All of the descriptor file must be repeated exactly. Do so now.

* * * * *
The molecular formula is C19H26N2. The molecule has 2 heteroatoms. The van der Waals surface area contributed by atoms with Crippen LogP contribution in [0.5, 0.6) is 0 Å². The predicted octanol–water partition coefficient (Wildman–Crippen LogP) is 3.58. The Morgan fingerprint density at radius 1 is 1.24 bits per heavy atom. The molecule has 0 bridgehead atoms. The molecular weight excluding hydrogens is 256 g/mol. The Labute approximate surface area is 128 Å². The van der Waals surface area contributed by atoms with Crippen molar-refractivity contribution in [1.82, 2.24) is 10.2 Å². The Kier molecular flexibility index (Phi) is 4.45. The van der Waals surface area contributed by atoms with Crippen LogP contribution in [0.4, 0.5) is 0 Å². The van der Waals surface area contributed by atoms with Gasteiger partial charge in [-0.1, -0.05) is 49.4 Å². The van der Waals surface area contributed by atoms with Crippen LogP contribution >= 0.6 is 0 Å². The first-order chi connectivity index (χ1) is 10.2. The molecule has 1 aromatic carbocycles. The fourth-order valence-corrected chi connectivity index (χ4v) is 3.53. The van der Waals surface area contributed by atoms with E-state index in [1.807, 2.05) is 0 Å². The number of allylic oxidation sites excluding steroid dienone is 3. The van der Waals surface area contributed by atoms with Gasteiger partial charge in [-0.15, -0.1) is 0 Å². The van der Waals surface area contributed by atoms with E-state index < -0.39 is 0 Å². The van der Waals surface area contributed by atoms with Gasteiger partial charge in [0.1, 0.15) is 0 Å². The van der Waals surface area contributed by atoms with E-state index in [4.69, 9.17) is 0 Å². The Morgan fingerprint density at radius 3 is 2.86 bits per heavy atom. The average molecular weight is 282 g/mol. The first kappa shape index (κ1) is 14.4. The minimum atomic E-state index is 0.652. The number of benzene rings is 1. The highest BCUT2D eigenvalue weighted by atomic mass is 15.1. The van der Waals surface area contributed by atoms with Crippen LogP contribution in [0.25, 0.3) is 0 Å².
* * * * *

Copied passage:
The molecular formula is C19H26N2. The molecule has 2 heteroatoms. The van der Waals surface area contributed by atoms with Crippen LogP contribution in [0.5, 0.6) is 0 Å². The predicted octanol–water partition coefficient (Wildman–Crippen LogP) is 3.58. The Morgan fingerprint density at radius 1 is 1.24 bits per heavy atom. The molecule has 0 bridgehead atoms. The molecular weight excluding hydrogens is 256 g/mol. The Labute approximate surface area is 128 Å². The van der Waals surface area contributed by atoms with Crippen molar-refractivity contribution in [1.82, 2.24) is 10.2 Å². The Kier molecular flexibility index (Phi) is 4.45. The van der Waals surface area contributed by atoms with Crippen LogP contribution in [0.4, 0.5) is 0 Å². The van der Waals surface area contributed by atoms with Gasteiger partial charge in [-0.1, -0.05) is 49.4 Å². The van der Waals surface area contributed by atoms with Crippen LogP contribution >= 0.6 is 0 Å². The first-order chi connectivity index (χ1) is 10.2. The molecule has 1 aromatic carbocycles. The fourth-order valence-corrected chi connectivity index (χ4v) is 3.53. The van der Waals surface area contributed by atoms with E-state index in [1.807, 2.05) is 0 Å². The number of allylic oxidation sites excluding steroid dienone is 3. The van der Waals surface area contributed by atoms with Gasteiger partial charge in [-0.15, -0.1) is 0 Å². The van der Waals surface area contributed by atoms with E-state index < -0.39 is 0 Å². The van der Waals surface area contributed by atoms with Gasteiger partial charge in [0.1, 0.15) is 0 Å². The van der Waals surface area contributed by atoms with E-state index in [4.69, 9.17) is 0 Å². The Morgan fingerprint density at radius 3 is 2.86 bits per heavy atom. The average molecular weight is 282 g/mol. The first kappa shape index (κ1) is 14.4. The minimum atomic E-state index is 0.652. The number of benzene rings is 1. The highest BCUT2D eigenvalue weighted by atomic mass is 15.1. The van der Waals surface area contributed by atoms with Crippen LogP contribution in [0.25, 0.3) is 0 Å².